closed with `T}'.  The former must end a  line,  and  the  latter  must
       start  a  line, probably followed by other data columns (separated with
       tabs or the character given with the tab global option).

       By default, the text block is formatted with the  settings  which  were
       active  before entering the table, possibly overridden by the m, v, and
       w tbl specifiers.  For example, to make all text  blocks  ragged-right,
       insert .na right before the starting .TS (and .ad after the table).

       If either `w' or `x' specifiers are not given for all columns of a text
       block span, the default length of the text block (to be  more  precise,
       the  line  length used to process the text block diversion) is computed
       as LxC/(N+1), where `L' is the current line length, `C' the  number  of
       columns  spanned by the text block, and `N' the total number of columns
       in the table.  Note,  however,  that  the  actual  diversion  width  as
       returned in register \n[dl] is used eventually as the text block width.
       If necessary, you can also control the text block width with  a  direct
       insertion of a .ll request right after `T{'.

       The  number  register  \n[TW]  holds  the table width; it can't be used
       within the table itself but is defined right before calling .TE so that
       this macro can make use of it.

       tbl  also  defines a macro .T# which produces the bottom and side lines
       of a boxed table.  While tbl does call this macro itself at the end  of
       the  table, it can be used by macro packages to create boxes for multi-
       page tables by calling it within the page footer.  An example  of  this
       is  shown by the -ms macros which provide this functionality if a table
       starts with .TS H instead of the standard call to the .TS macro.

       tbl(1) should always be called before  eqn(1)  (groff(1)  automatically
       takes care of the correct order of preprocessors).

       There is no limit on the number of columns in a table, nor any limit on
       the number of text blocks.  All the lines of a table are considered  in
       deciding  column  widths,  not  just the first 200.  Table continuation
       (.T&) lines are not restricted to the first 200 lines.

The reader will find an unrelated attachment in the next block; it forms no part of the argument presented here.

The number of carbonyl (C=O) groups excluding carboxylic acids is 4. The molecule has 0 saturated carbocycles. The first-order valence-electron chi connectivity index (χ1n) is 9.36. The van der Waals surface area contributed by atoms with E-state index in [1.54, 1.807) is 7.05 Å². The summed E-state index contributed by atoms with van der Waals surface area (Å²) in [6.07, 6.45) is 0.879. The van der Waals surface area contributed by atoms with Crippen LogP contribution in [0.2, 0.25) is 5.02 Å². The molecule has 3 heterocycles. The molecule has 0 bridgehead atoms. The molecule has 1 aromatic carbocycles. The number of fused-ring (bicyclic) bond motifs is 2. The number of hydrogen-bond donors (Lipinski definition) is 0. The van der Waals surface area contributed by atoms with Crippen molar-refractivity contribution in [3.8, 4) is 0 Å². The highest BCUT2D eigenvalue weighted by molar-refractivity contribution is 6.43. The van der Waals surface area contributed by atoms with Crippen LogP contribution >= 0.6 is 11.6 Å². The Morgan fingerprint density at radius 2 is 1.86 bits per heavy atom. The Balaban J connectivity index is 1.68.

Numeric and alphabetic items may appear in the same column.

       Numeric and alphabetic items may span horizontally.

       tbl uses register, string, macro and diversion names beginning with the
       digit  3.   When  using  tbl you should avoid using any names beginning
       with a 3.

       Since tbl defines its own macros (right before each table) it is neces-
       sary  to use an `end-of-macro' macro.  Additionally, the escape charac-
       ter has to be switched off.  Here an example.

              .de ATABLE ..
              allbox tab(;);
              .ATABLE A table
              .ATABLE Another table
              .ATABLE And "another one"

       Note, however, that not all features of tbl can be wrapped into a macro
       because  tbl  sees  the  input earlier than troff.  For example, number
       formatting with vertically aligned decimal points fails if  those  num-
       bers  are passed on as macro parameters because decimal point alignment
       is handled by tbl itself: It only sees `\$1', `\$2', etc.,  and  there-
       fore can't recognize the decimal point.

       You should use .TS H/.TH in conjunction with a supporting macro package
       for all multi-page boxed tables.  If there is no header that  you  wish
       to  appear  at  the  top  of each page of the table, place the .TH line
       immediately after the format section.  Do not enclose a multi-page  ta-
       ble within keep/release macros, or divert it in any other way.

       A text block within a table must be able to fit on one page.

       The bp request cannot be used to force a page-break in a multi-page ta-
       ble.  Instead, define BP as follows

              .de BP
              .  ie '\\n(.z'' .bp \\$1
              .  el \!.BP \\$1

       and use BP instead of bp.

       Using \a directly in a table to get leaders does not  work  (except  in
       compatibility mode).  This is correct behaviour: \a is an uninterpreted
       leader.  To get leaders use a real leader, either by using a control  A
       or like this:

              .ds a \a
              lw(1i) l.

       Lesk,  M.E.: "TBL - A Program to Format Tables".  For copyright reasons
       it cannot be included in the groff  distribution,  but  copies  can  be
       found with a title search on the World Wide Web.

       groff(1), troff(1)

Groff Version 1.20.1            09 January 2009                         TBL(1)